UK government 'sceptical' of Taliban promises to ensure safe passage
The BBC reported that the UK government says it is "sceptical" of promises made by the Taliban that it will allow safe passage of eligible people out of the country.
According to the BBC Breakfast, Foreign Office minister James Cleverly said the UK was "willing to engage" with the Taliban.
But he could not give "absolute assurances" to those left behind.
He said: "If
"But of course what we are not able to do, what no country is ever really able to do, is give an absolute cast-iron guarantee."
According to the BBC, the UK is seeking international agreement to ensure the Taliban sticks to its commitment.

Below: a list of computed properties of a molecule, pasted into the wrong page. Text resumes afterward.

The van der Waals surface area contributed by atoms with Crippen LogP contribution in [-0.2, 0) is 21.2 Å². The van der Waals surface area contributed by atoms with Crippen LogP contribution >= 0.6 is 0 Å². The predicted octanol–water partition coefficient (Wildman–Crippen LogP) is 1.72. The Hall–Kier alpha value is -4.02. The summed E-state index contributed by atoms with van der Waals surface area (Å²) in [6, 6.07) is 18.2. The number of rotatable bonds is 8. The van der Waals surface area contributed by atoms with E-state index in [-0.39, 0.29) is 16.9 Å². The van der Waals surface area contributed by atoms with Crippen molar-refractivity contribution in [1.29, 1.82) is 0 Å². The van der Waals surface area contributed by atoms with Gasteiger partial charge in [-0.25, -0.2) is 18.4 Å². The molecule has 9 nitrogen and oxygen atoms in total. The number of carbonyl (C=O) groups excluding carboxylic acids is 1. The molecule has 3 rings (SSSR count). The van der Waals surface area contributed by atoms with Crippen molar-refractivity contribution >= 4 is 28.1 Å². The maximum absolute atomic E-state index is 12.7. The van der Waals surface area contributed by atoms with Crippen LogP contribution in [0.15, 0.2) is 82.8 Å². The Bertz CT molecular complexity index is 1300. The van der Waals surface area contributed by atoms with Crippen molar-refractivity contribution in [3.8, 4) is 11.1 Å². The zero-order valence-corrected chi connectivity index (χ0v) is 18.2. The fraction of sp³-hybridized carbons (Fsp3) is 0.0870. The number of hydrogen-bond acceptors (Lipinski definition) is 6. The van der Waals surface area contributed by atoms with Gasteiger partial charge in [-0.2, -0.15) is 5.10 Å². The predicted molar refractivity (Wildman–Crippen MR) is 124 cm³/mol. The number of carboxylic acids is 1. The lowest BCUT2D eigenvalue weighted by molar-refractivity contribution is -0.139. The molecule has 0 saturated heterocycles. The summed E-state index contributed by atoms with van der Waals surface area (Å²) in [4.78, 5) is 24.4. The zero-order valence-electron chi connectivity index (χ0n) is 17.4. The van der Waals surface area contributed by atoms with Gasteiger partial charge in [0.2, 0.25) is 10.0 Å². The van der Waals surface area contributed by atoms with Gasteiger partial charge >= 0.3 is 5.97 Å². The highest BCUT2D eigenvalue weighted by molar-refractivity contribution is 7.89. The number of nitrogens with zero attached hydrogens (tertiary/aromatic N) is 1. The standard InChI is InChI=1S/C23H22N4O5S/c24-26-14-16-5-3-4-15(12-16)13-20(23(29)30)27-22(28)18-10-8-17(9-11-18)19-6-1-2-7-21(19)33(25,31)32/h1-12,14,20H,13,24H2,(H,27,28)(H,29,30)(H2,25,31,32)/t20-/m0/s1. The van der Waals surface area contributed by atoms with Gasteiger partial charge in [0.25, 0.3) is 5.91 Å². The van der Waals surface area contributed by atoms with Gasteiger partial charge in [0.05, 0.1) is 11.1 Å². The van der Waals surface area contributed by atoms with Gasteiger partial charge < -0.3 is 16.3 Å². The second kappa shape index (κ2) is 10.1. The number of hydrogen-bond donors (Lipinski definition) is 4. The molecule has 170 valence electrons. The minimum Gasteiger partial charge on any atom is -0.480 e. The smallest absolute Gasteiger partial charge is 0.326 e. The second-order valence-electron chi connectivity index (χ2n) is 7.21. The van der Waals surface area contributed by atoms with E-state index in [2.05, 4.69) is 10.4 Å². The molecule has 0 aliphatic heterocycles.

A series of diplomatic meetings will be held this week with Foreign Secretary Dominic Raab set to start that process by holding talks with Turkish and Qatari officials.
The BBC's Lyse Doucet, in Kabul, said she and her colleagues were still receiving urgent SOS messages from Afghans who feel threatened by the Taliban - including musicians, university students and female politicians.
The Foreign Office says the UK and many other countries had been given assurances by the Taliban that foreign nationals and Afghan citizens with proper documentation will be allowed to leave the country.
Even if the Taliban is true to its word there is still uncertainty for those who are able to get to its borders as processing centres have yet to be set up in neighbouring countries.
During a series of meetings to be held with other nations, British officials will try to rally the international community to make sure the Taliban keeps its promises.